Pleasure Reading and the IB Prescribed Authors List

As mentioned, I need to take  a break from teen novels.  I’ve had enough of “beautiful” boys and vampire-werewolf-angel triangles.  I joined a book club last Spring but have only finished one book in 5 months.  My brain is unused to slower pacing, descriptive setting, sentences that float.

I should have finished A Sense of an Ending, or Open City, or Mortality but always end up reading something I can book talk.  So I’m hoping to split the difference with the new IB English Prescribed Authors List.  I’ve been creating a Resource List in Destiny to share all of the books by these authors we already own and also create a collection development list.  I’m hoping to read (or re-read) these books to get back to literature and put them in kids hands.

How?  I’d like to work more closely with the 9th & 10th grade English teachers to book talk these titles.  The will be a part of the History students 20th century novels winter break reading list.  I should create a Diploma Program summer reading list of recommended titles.  And I should pull a truck and create an electronic resource (maybe via Goodreads?) for students interested in doing their Extended Essay in English.

The list is divided into 4 sections: drama; poetry; novels and short stories; and non-fiction prose.  I wonder why certain authors (Michael Ondaatje) are on more than one, while others (Truman Capote) are restricted to a single genre.  How are these decisions made?  And how should this effect what we collect?


On Goals & Goal Setting

Today, many weeks late, I submitted my goals to Sean.  Here’s what I hope to accomplish this year and why.

Re-establish and refine library services for our user group now that we have two people doing collection and curriculum development.
Now that I’ve got a real sense of the dimensions of the library program and we’ve gone through some massive hiring, it’s time to think about how to improve services.  Meghan and I are splitting up our areas of expertise by divisions, so finally got time to really work with the Upper School.  It’s also time I get the library into faculty and subject meetings.  We need to be part of the conversations happening at every level about knowledge literacy and how our space is used.  Major changes are afoot and I want the library to be part of them.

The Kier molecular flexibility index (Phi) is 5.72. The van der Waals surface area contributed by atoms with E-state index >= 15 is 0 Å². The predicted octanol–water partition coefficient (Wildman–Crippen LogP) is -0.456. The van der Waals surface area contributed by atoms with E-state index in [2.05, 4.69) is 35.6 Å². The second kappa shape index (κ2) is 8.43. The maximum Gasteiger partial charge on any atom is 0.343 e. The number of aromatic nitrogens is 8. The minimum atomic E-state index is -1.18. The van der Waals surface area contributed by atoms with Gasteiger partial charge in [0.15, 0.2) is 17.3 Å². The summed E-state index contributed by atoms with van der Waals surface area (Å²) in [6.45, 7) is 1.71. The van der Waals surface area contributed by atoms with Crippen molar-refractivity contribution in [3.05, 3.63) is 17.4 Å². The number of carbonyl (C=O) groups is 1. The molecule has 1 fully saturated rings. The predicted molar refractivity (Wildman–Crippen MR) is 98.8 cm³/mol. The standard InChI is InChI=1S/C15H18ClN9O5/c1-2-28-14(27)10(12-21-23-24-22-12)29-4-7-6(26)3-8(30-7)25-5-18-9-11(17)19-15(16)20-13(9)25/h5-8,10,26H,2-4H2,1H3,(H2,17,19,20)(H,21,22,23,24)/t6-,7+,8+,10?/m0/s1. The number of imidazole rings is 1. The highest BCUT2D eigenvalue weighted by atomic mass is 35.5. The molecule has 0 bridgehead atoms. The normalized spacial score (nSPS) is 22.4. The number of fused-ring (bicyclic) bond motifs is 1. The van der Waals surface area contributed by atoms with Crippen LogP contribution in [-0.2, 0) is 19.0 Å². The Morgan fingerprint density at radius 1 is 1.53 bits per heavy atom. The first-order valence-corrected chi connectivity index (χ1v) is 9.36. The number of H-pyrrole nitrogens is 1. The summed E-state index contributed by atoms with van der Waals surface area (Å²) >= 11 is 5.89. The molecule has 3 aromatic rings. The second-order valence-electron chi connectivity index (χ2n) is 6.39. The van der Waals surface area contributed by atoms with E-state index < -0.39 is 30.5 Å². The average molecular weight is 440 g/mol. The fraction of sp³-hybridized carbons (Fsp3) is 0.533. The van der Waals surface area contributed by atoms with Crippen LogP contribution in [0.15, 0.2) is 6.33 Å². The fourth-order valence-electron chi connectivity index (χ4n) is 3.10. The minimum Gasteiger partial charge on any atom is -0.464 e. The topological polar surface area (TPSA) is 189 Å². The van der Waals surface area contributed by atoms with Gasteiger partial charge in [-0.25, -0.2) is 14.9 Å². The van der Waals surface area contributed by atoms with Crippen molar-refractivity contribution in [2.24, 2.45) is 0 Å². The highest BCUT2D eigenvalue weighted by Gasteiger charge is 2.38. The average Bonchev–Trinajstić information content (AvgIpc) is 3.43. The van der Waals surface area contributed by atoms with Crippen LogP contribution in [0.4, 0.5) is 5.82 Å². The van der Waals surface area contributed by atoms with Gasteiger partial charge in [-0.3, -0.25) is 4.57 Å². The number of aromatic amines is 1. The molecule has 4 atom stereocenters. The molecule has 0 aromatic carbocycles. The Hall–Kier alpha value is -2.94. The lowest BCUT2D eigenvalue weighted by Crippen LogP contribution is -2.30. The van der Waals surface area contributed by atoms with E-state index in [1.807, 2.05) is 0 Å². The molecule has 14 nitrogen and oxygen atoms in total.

Create an information literacy scaffold for grades 6-12.
As we re-imagine the 6-10 curriculum, I have a responsibility to work with teachers on creating and refining knowledge seeking and knowledge evaluating skills.  I’m excited to work with Jim and Richard to modify the AASL Standards for the 21st Century Learner and the NET-S standards for our school.  This will be how we deepen the library’s connection to the curriculum.
Work deeply with Humanities and History to create more access to more methods of research and kinds of material across the divisions.
This was one of my goals for last year and I didn’t get very far but I think the staff turnover is creating lots of opportunities.
Engage with librarians at other schools to learn about other methods of library service and instruction as well as to create a regional consortium of independent school librarians.

I’m hoping the newly re-formed MWISLA will jumpstart a change.  I guess I’m ready to see what our peer schools are doing and how we can work together to up the level of service and the role of the library in our schools. 
Contribute to the national discussion about school librarianship and/or IB librarianship in some way.
With this blog, by attending trainings and conferences, and (hopefully) by contributing to conferences.  One thing I learned in Atlanta is that there are very few IB librarians blogging and sharing resources.  I hope to change that.
And I plan on reading more adult books and fewer teen books this year. I have ODed on paranormal romance/ dystopian fantasy and need to read more books on the DP lists. Books with adults.  Who don’t think every teen boy is “beautiful”.  Ugh!
After spending 2 years inhaling a TON of teen novels that serve our MS audience, I need to focus on US books.  And I need to remember what it’s like to read “real literature”.

“Origin” by Jessica Khoury

I was lucky to read an ARC of “Origin” but am unable to recommend this book.

Pia, a generically beautiful and “perfect” immortal, has been raised in a science lab hidden in the Amazon jungle. She hopes to one day create her own race of immortal beings and have lifetime-long companions. When a hole in her electric fence appears, Pia enters the jungle for the first time and meets Eio, a beautiful indigenous teen who is the first person Pia has met who is her own age. While “Origin” has elements that flirt with dystopia, it’s really a teen romance.

First time author, Jessica Khoury, packs some interesting ideas and good description here but I was dismayed by the flatness of her characters and unfortunate overtones of the “indigenous” people. How has Pia reached her 17th birthday without ever questioning her existence or her relationship to the outside world? Pia is surprisingly incurious and unintellectual for someone raised by with a cadre of brilliant scientists. Her passivity and naivety keeps the novel from delving deeply into some thought-provoking questions. Eio and his tribe are incredibly problematic as well. Not only is he a shirtless half-white/ half-native (more palatable than an all-native character?) teen but he is the only person Pia can talk to in the outside world. Khoury’s reliance on stereotypical evil-corporate-scientists vs. moral-native-savages does her novel significant harm. This cultural insensitivity will keep “Origin” off my shelves.